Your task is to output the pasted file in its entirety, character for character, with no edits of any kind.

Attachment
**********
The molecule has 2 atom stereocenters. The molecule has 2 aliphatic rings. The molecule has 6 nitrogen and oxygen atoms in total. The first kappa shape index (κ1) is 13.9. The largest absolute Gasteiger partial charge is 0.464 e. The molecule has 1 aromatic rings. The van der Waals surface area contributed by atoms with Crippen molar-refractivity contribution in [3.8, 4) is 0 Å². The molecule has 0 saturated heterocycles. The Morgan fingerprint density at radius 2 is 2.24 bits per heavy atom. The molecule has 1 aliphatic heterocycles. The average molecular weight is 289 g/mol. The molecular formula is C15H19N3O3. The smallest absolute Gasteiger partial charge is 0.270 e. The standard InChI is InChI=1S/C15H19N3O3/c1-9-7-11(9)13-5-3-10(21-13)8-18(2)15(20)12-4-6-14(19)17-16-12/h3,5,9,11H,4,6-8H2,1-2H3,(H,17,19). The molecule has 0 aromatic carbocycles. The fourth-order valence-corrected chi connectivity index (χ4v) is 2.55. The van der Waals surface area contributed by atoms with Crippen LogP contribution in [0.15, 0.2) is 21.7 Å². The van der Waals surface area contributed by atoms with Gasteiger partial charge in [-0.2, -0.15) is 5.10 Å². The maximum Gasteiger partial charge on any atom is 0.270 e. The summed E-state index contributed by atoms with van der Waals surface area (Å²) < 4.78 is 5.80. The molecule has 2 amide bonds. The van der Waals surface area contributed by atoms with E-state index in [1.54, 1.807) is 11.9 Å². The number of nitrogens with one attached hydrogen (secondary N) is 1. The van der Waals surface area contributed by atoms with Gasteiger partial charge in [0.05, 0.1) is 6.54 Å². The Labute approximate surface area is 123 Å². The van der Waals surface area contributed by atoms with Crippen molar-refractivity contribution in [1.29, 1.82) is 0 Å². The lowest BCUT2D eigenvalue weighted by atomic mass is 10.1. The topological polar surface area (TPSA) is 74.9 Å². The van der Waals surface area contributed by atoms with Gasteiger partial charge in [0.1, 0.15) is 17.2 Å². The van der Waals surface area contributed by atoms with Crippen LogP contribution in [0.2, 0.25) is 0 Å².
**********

The molecule has 2 atom stereocenters. The molecule has 2 aliphatic rings. The molecule has 6 nitrogen and oxygen atoms in total. The first kappa shape index (κ1) is 13.9. The largest absolute Gasteiger partial charge is 0.464 e. The molecule has 1 aromatic rings. The van der Waals surface area contributed by atoms with Crippen molar-refractivity contribution in [3.8, 4) is 0 Å². The molecule has 0 saturated heterocycles. The Morgan fingerprint density at radius 2 is 2.24 bits per heavy atom. The molecule has 1 aliphatic heterocycles. The average molecular weight is 289 g/mol. The molecular formula is C15H19N3O3. The smallest absolute Gasteiger partial charge is 0.270 e. The standard InChI is InChI=1S/C15H19N3O3/c1-9-7-11(9)13-5-3-10(21-13)8-18(2)15(20)12-4-6-14(19)17-16-12/h3,5,9,11H,4,6-8H2,1-2H3,(H,17,19). The molecule has 0 aromatic carbocycles. The fourth-order valence-corrected chi connectivity index (χ4v) is 2.55. The van der Waals surface area contributed by atoms with Crippen LogP contribution in [0.15, 0.2) is 21.7 Å². The van der Waals surface area contributed by atoms with Gasteiger partial charge in [-0.2, -0.15) is 5.10 Å². The maximum Gasteiger partial charge on any atom is 0.270 e. The summed E-state index contributed by atoms with van der Waals surface area (Å²) < 4.78 is 5.80. The molecule has 2 amide bonds. The van der Waals surface area contributed by atoms with E-state index in [1.54, 1.807) is 11.9 Å². The number of nitrogens with one attached hydrogen (secondary N) is 1. The van der Waals surface area contributed by atoms with Gasteiger partial charge in [0.05, 0.1) is 6.54 Å². The Labute approximate surface area is 123 Å². The van der Waals surface area contributed by atoms with Crippen molar-refractivity contribution in [1.29, 1.82) is 0 Å². The lowest BCUT2D eigenvalue weighted by atomic mass is 10.1. The topological polar surface area (TPSA) is 74.9 Å². The van der Waals surface area contributed by atoms with Gasteiger partial charge in [0.1, 0.15) is 17.2 Å². The van der Waals surface area contributed by atoms with Crippen LogP contribution in [0.2, 0.25) is 0 Å².